Pelosi on Taiwan trip: We come in peace
The US House Speaker defied a string of increasingly stark warnings and threats from China, which views Taiwan as its territory and had warned it would consider her visit a major provocation
US House Speaker Nancy Pelosi on 3 August said her delegation had come to Taiwan in “peace for the region,” after the visit enraged Beijing and set off a diplomatic firestorm.
She defied a string of increasingly stark warnings and threats from China, which views Taiwan as its territory and had warned it would consider her visit a major provocation.
Pelosi, second in line to the presidency, is the highest-profile elected US official to visit Taiwan in 25 years.
“We come in friendship to Taiwan, we come in peace to the region,” she said during a meeting with Tsai Chi-chang, deputy speaker of Taiwan’s parliament.
As Pelosi — who is on a tour of Asia — touched down on 2 August in a military aircraft after days of feverish speculation about her plans, the reaction from Beijing was swift.
US Ambassador Nicholas Burns was summoned by the Chinese foreign ministry and told Washington “shall pay the price.”
“The move is extremely egregious in nature and the consequences are extremely serious,” China’s Vice Foreign Minister Xie Feng was quoted by state news agency Xinhua.
“China will not sit idly by.”
The Chinese military said it was on “high alert” and would “launch a series of targeted military actions in response” to the visit.
It promptly announced plans for a series of military exercises this week in waters around the island, straddling vital shipping lanes.
The drills will include “long-range live ammunition shooting” in the Taiwan Strait, which separates the island from mainland China.
The zone of Chinese exercises will be within 20 kilometres (12 miles) of Taiwan’s shoreline at some points, according to coordinates released by the Chinese military.
Taiwan’s defense ministry said more than 21 Chinese military aircraft had flown on 2 August into the island’s air defense identification zone — an area wider than its territorial airspace that overlaps with part of China’s own air defence zone.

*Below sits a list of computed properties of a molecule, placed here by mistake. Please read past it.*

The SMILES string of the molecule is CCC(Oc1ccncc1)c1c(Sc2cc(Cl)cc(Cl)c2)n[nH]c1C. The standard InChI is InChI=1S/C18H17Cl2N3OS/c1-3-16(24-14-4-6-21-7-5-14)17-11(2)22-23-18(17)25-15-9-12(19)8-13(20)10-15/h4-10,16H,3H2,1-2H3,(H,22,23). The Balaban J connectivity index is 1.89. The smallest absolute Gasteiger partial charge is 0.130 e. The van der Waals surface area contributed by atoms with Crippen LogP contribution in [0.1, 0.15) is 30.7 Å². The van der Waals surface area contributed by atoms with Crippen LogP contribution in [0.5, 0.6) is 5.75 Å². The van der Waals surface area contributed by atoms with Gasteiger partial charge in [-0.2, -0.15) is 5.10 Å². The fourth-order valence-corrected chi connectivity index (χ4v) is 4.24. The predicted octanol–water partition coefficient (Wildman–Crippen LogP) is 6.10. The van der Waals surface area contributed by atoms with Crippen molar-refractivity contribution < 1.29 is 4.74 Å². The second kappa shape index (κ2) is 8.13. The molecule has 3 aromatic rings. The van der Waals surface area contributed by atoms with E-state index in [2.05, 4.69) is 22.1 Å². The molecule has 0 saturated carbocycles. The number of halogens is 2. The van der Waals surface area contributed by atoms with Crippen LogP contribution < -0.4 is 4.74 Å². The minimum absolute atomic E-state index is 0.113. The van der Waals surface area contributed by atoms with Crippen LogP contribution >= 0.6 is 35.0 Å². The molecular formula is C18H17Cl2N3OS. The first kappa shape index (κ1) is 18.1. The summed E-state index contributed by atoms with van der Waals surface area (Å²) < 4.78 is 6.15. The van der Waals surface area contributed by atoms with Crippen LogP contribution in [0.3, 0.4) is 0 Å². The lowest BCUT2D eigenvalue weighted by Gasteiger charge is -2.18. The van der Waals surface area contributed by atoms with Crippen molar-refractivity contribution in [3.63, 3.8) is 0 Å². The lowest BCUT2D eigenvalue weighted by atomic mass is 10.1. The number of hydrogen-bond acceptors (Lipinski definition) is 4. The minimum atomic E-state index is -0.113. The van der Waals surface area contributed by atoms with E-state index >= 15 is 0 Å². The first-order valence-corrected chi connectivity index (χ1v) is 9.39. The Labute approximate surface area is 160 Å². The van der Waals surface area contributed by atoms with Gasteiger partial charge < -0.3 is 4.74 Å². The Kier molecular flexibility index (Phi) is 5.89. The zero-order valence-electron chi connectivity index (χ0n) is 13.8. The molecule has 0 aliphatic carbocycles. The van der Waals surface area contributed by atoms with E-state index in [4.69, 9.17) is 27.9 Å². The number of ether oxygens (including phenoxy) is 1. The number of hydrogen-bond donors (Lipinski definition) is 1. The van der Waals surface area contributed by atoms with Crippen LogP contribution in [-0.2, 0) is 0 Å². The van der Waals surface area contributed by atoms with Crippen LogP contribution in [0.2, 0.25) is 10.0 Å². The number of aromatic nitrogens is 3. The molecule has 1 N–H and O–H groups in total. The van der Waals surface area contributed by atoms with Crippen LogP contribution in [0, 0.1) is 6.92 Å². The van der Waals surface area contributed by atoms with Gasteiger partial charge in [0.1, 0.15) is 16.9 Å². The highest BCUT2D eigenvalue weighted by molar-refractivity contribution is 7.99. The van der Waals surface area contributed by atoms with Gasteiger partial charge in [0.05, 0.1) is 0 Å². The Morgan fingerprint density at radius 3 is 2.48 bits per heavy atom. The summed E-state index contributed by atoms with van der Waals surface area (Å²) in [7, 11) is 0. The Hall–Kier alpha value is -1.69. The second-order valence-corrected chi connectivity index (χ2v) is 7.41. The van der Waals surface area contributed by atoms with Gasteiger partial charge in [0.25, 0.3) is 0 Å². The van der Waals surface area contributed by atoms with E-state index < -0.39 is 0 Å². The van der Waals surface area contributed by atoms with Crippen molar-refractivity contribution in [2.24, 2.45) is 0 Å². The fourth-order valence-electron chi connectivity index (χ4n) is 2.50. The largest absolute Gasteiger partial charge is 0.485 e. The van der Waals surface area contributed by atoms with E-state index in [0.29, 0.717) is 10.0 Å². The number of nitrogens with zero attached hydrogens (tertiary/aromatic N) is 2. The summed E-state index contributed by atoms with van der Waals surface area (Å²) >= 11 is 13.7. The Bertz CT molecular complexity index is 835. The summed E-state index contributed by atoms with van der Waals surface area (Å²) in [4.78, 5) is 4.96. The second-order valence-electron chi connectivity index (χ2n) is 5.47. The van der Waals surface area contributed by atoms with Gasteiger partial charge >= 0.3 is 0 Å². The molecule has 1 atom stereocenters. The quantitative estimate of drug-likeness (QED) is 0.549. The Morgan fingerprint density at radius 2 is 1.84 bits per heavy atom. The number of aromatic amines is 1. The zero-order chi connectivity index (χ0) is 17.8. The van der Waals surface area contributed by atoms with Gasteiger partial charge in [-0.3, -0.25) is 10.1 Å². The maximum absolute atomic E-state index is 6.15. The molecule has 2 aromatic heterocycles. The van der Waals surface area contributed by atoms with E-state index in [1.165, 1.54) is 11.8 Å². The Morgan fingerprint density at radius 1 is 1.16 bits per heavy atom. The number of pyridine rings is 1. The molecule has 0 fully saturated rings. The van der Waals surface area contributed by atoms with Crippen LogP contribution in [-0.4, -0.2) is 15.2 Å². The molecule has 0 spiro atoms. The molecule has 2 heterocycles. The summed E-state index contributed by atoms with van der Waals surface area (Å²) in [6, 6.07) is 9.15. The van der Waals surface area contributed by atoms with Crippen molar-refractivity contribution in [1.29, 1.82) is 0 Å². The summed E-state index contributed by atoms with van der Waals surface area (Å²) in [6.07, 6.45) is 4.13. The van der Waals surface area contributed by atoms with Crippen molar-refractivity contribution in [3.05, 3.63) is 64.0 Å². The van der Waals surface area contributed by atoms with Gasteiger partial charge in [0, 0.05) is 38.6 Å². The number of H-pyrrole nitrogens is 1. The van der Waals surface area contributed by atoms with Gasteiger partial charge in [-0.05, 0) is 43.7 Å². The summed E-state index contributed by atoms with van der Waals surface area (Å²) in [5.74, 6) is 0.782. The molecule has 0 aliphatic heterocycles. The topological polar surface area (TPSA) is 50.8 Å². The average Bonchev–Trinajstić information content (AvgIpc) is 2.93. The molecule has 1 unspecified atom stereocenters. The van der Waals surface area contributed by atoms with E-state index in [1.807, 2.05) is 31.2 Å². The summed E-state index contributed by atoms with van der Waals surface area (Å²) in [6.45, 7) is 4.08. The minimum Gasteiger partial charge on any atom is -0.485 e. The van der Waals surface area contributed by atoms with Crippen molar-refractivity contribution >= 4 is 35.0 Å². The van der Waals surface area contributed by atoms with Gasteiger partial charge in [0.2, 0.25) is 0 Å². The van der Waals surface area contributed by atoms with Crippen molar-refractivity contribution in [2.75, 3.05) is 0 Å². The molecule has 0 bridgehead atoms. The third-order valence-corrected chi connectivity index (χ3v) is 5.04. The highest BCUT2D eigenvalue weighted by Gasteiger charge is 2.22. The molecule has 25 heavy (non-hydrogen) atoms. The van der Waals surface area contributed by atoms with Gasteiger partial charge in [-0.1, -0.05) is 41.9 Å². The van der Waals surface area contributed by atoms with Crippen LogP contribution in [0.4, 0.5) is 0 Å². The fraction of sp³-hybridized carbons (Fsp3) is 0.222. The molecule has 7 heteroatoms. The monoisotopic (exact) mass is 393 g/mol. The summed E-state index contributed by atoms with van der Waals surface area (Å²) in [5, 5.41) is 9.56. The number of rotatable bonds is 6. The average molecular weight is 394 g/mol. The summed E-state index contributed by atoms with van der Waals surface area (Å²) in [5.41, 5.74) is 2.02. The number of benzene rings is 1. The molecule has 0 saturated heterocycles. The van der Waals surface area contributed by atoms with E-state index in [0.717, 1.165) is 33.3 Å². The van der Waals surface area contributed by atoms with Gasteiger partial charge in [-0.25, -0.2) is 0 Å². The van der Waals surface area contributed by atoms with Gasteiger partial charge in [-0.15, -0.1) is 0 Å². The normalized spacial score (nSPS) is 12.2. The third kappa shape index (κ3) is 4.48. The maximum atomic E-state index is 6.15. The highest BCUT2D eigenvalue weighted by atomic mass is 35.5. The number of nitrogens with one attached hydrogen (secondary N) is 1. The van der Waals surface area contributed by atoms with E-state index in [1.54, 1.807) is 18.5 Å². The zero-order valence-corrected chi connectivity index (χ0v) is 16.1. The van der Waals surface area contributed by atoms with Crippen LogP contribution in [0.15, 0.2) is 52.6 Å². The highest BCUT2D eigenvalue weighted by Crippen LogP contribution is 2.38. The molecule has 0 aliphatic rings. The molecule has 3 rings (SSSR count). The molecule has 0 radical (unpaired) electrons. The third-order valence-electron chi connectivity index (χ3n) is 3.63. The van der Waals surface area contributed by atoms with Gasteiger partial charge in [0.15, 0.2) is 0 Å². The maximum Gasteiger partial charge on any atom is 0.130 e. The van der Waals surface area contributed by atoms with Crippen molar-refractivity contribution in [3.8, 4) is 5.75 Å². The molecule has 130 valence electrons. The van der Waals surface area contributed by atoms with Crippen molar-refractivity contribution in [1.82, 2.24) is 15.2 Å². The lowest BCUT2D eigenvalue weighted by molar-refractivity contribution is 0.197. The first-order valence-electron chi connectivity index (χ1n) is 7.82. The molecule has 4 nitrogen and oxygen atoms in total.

The ministry described the Chinese drills as “an attempt to threaten our important ports and urban areas, and unilaterally undermine regional peace and stability.”
‘We shouldn’t be too worried’
Outside the Taiwanese parliament, 31-year-old computer programmer Frank Chen shrugged off the Chinese warnings against Pelosi’s visit.
“I’m not too worried about China’s intimidation,” he told AFP.
“I think China will take more threatening actions and ban more Taiwanese products, but we shouldn’t be too worried.”
There was a small group of pro-China demonstrators outside parliament as well.
“The United States uses Taiwan as a pawn in its confrontation with China, to try to drag China down so (it) can dominate the world,” Lee Kai-dee, a 71-year-old retired researcher, told AFP.
“If the United States continues to act this way, Taiwan will end up like Ukraine.”
China has vowed to seize self-ruled, democratic Taiwan one day, by force if necessary.
Russia’s invasion of Ukraine in February heightened fears in Taiwan that China may similarly follow through on its threats to annex the island.
Beijing tries to keep the island isolated on the world stage and opposes countries having official exchanges with Taipei.
In a call with US President Joe Biden last week, Chinese President Xi Jinping warned Washington against “playing with fire” on Taiwan.
While the Biden administration is understood to be opposed to Pelosi’s Taiwan stop, White House National Security Council spokesman John Kirby said she was entitled to go where she pleased.
The US has said, however, that its policy was unchanged towards Taiwan.
This means support for its government while diplomatically recognizing Beijing over Taipei, and opposing a formal independence declaration by Taiwan or a forceful takeover by China.
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